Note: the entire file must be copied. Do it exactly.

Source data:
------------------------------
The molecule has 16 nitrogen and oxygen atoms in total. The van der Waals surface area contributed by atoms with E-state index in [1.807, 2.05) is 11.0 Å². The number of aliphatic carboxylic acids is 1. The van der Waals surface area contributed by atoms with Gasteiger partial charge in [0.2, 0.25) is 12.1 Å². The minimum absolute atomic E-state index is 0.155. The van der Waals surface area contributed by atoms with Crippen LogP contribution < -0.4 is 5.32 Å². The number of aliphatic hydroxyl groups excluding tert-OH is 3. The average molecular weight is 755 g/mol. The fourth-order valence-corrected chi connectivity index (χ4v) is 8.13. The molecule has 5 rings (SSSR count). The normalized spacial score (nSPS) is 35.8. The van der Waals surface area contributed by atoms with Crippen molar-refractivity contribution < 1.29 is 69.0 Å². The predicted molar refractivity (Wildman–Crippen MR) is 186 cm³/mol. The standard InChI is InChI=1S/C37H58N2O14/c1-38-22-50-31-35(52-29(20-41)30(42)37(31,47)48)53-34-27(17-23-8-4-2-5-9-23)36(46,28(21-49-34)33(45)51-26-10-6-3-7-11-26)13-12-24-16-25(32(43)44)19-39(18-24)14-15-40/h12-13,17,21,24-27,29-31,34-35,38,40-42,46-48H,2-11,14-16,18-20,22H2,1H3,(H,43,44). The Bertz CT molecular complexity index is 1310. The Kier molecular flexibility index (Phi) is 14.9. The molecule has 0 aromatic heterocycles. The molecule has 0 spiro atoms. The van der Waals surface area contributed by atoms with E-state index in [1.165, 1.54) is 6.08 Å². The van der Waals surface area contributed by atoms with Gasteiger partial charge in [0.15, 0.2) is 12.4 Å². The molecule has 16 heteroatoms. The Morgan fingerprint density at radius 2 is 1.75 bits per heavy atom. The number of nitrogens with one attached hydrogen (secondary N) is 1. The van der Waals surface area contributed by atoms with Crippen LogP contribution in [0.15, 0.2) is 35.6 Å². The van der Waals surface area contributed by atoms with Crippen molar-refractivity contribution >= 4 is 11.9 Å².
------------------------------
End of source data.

The molecule has 16 nitrogen and oxygen atoms in total. The van der Waals surface area contributed by atoms with E-state index in [1.807, 2.05) is 11.0 Å². The number of aliphatic carboxylic acids is 1. The van der Waals surface area contributed by atoms with Gasteiger partial charge in [0.2, 0.25) is 12.1 Å². The minimum absolute atomic E-state index is 0.155. The van der Waals surface area contributed by atoms with Crippen LogP contribution < -0.4 is 5.32 Å². The number of aliphatic hydroxyl groups excluding tert-OH is 3. The average molecular weight is 755 g/mol. The fourth-order valence-corrected chi connectivity index (χ4v) is 8.13. The molecule has 5 rings (SSSR count). The normalized spacial score (nSPS) is 35.8. The van der Waals surface area contributed by atoms with Crippen molar-refractivity contribution < 1.29 is 69.0 Å². The predicted molar refractivity (Wildman–Crippen MR) is 186 cm³/mol. The standard InChI is InChI=1S/C37H58N2O14/c1-38-22-50-31-35(52-29(20-41)30(42)37(31,47)48)53-34-27(17-23-8-4-2-5-9-23)36(46,28(21-49-34)33(45)51-26-10-6-3-7-11-26)13-12-24-16-25(32(43)44)19-39(18-24)14-15-40/h12-13,17,21,24-27,29-31,34-35,38,40-42,46-48H,2-11,14-16,18-20,22H2,1H3,(H,43,44). The Bertz CT molecular complexity index is 1310. The Kier molecular flexibility index (Phi) is 14.9. The molecule has 0 aromatic heterocycles. The molecule has 0 spiro atoms. The van der Waals surface area contributed by atoms with E-state index in [1.165, 1.54) is 6.08 Å². The van der Waals surface area contributed by atoms with Gasteiger partial charge in [0.15, 0.2) is 12.4 Å². The molecule has 16 heteroatoms. The Morgan fingerprint density at radius 2 is 1.75 bits per heavy atom. The number of nitrogens with one attached hydrogen (secondary N) is 1. The van der Waals surface area contributed by atoms with Crippen LogP contribution in [0.15, 0.2) is 35.6 Å². The van der Waals surface area contributed by atoms with Crippen molar-refractivity contribution >= 4 is 11.9 Å².